Routledge Handbook of Complementary and Alternative Medicine PDF
Perspectives from Social Science and Law
3.06 MB PDF
The provision and use of traditional, complementary and alternative medicine (CAM) has been growing globally over the last 40 years. As CAM develops alongside – and sometimes integrates with – conventional medicine, this handbook provides the first major overview of its regulation and professionalization from social science and legal perspectives.
The Routledge Handbook of Complementary and Alternative Medicine draws on historical and international comparative research to provide a rigorous and thematic examination of the field. It argues that many popular and policy debates are stuck in a polarized and largely asocial discourse, and that interdisciplinary social science perspectives, theorising diversity in the field, provide a much more robust evidence base for policy and practice in the field. Divided into four sections, the handbook covers:
power, professions and health spaces
risk and regulation
perspectives for the future.
This important volume will interest social science and legal scholars researching complementary and alternative medicine, professional identify and health care regulation, as well as historians and health policymakers and regulators.
Nicola K. Gale is a health sociologist based at the Health Services Management Centre at the University of Birmingham, UK. She started her career at the University of Warwick, where her PhD was a comparative ethnographic study of training colleges for homeopaths and osteopaths in the UK. Since then, she has developed a portfolio of research in the fields of health services research, public health, primary care, community-led health care and complementary and alternative health care. She is committed to theoretically-informed empirical work that helps better understand, involve and meet the needs of a diverse population. Methodologically, she specializes in place-based and embodied qualitative methods, user involvement in health care and research, and public engagement in social sciences. Her research has been published in journals such as Sociology of Health and Illness, Health and Place, Implementation Science, Medical Research Methodology, Family Practice and Complementary Therapies in Medicine.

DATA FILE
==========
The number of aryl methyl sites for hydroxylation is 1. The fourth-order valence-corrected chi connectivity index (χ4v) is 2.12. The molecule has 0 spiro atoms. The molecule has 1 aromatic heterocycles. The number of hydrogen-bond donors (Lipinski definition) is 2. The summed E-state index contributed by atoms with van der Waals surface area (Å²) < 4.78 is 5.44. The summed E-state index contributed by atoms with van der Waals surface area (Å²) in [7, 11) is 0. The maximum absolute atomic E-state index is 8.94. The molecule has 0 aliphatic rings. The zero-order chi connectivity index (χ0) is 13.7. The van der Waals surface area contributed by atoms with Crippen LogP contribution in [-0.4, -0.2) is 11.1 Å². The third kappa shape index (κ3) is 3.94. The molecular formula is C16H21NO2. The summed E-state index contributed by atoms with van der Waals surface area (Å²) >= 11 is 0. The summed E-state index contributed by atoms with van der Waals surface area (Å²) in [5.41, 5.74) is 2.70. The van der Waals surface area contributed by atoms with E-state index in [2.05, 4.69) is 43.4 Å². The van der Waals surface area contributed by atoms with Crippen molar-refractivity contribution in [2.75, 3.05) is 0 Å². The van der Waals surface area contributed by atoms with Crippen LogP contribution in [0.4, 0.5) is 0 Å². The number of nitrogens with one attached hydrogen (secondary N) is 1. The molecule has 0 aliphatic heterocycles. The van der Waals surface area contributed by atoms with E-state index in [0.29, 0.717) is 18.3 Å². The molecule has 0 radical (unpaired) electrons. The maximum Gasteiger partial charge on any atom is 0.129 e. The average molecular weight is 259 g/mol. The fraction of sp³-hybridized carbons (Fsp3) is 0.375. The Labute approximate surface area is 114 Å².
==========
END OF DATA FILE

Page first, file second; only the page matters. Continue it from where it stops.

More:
Jean V. McHale is Professor of Healthcare Law and Director of the Centre for Health Law Science and Policy at Birmingham Law School, University of Birmingham, UK. Her books include Medical Confidentiality and Legal Privilege (1993); Health Law and the European Union (2004, with Hervey) and Health Care Law Text and Materials (2nd ed, 2007, with Fox); edited collections include Principles of Medical Law (2010, with Grubb and Laing). Her new monograph, European Health Law, with Tamara Hervey, will be published in 2015.
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